EY Consultant – Damini Dasgupta

EY Corporate Experience by Damini Dasgupta , Consultant at EY. She has also provided suggestions for freshers.

Corporate Experience as Consultant at EY
EY Consultant Corporate Experience

Hi everybody. Hope you’re all doing well!

I am a 2020 batch post-graduate from the Department of Statistics, Delhi University. I secured an offer during my college days, with Ernst and Young, and I am working as an Associate Consultant in Technology Consulting. Currently, I am posted in Bangalore with a team strength of 400+ People. 

My current engagement includes building a machine learning model to predict the final cost of goods for a major FMCG client. We initially explored the raw data to identify what factors would be most important to build the model. After that, we combined various data cleaning and feature engineering techniques to ensure a smoother fit to the data. Finally, we used machine learning algorithms to fit a model to the data. The given solution was developed using Python and MS Azure. 

As a consultant, my job is to communicate with the client on a daily basis and during this process I have learnt that business acumen and technical skills both play a vital role to grow professionally . Soft skills are gradually improved with email writing, presentation, and story-telling capability. The ability to communicate your thoughts and ideas to your team members and your client is important.

Major learnings

At EY, every day you learn and do something new. There are so many new things that I’ve learnt, but here are a few of the major ones which I think would help students looking for a career in data science:

  1. When you start with actual data science projects, the first thing you notice is the sheer size of the dataset. You’ll go from seeing datasets with 200 rows and 10 columns, to ones with lakhs of rows and hundreds of columns. If possible, familiarize yourself with datasets of this size. Kaggle and Spotl are sites where you can get free access to these kinds of datasets.
  1. As students, we’re pointed towards programming software like R or Python. While these are good software for building the actual model, MS-Excel will be your best friend in helping you analyse the data. Learn how to make pivot tables, how to pull up relevant charts, other Excel functions like VLOOKUP, and how to do EDA via Excel.
  1. Model explanability is much more important than simply the goodness-of-fit statistic. You should be able to explain why the model is over/under-predicting certain values, and not focus only on the R2 statistic. Further, I’ve learnt that model explanability only comes when one is highly familiar with the data – this reiterates the need for skills like EDA and data cleaning.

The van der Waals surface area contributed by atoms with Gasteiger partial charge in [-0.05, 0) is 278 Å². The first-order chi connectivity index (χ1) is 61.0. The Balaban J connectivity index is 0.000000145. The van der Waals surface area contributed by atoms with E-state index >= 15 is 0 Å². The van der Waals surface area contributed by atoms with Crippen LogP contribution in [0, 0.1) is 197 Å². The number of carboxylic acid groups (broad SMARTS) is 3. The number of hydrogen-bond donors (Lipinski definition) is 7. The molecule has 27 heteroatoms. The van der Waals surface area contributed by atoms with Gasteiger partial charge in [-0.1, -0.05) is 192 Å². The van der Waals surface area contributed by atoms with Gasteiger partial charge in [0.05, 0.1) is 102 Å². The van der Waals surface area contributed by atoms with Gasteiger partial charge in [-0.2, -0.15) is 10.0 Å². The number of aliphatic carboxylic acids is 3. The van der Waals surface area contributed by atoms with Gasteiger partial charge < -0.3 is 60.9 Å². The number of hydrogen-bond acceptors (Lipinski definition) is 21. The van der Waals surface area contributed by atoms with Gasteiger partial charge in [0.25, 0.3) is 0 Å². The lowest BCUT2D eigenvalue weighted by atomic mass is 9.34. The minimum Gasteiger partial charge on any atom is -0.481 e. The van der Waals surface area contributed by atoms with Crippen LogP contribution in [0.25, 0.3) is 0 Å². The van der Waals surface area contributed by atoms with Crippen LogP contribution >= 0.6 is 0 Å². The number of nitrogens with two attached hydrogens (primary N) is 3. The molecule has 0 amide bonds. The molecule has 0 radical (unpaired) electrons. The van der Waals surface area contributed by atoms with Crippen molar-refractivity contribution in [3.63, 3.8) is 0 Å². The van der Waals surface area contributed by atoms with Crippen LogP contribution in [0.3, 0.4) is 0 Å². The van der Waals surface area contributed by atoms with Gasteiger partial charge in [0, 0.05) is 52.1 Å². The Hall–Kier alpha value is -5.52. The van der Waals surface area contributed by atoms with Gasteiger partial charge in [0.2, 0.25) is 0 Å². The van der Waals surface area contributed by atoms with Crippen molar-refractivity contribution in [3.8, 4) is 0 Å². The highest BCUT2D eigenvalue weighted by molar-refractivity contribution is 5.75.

1. Finally, I’ve learnt that there’s always a way. When one door closes, another one opens, you just have to find it.
I understand that students may feel confused about the gap between the academic and industry sector, so here are my 2 cents which I hope will help:
  • Firstly and most importantly, strengthen your basics. Do not deep dive without learning to swim in the shallow end. Concepts of descriptive statistics, probability, random variables, correlation, regression, and inferential statistics will be required. I used to study from the following books:
  1. Fundamentals of Statistics ( Volumes 1 and 2 ) – Gun, Gupta, Dasgupta
  2. Outline of Statistical Theory ( Volumes 1 and 2 ) – Gun, Gupta, Dasgupta
  3. Fundamentals of Mathematical Statistics – Gupta and Kapoor
  • For any ML or DL algorithm, make sure to always learn the mathematics behind it. You would also need to know the basics of linear algebra and calculus.  Some books you can refer to:
  1. For Linear Algebra – Higher Algebra by S.K. Mapa
  2. For Calculus – Class 12 differential and integral calculus is sufficient
  3. For Machine Learning – Elements of Statistical Learning – Jerome H. Friedman, Robert Tibshirani, Trevor Hastie
  • Most colleges do not have R or Python as a part of their curriculum – that’s okay! You can learn the basics from Udemy, Coursera, or simply YouTube. After that, well – Google was my best teacher.
  • Don’t neglect your soft skills. Regardless of whether you end up in a client-facing role, honing your soft skills will always benefit you. If you are unsure of how to proceed, there are many good courses on soft skills available on Udemy/Coursera as well. 
  • Finally, please ensure you have a proper resume. Leaving aside the actual content, your resume should be neat and clean, with no grammatical or punctuation errors. 
Do not worry

I hope this benefits all the students out there who are currently wondering what to do. Don’t worry, we were all in the same boat once! And eventually, we all sailed through – and so will you. Do not say no to any opportunity, as you never know what that might be a door to. And remember – opportunities will always come your way, it is up to you, what you decide to make of them.

All the very best!

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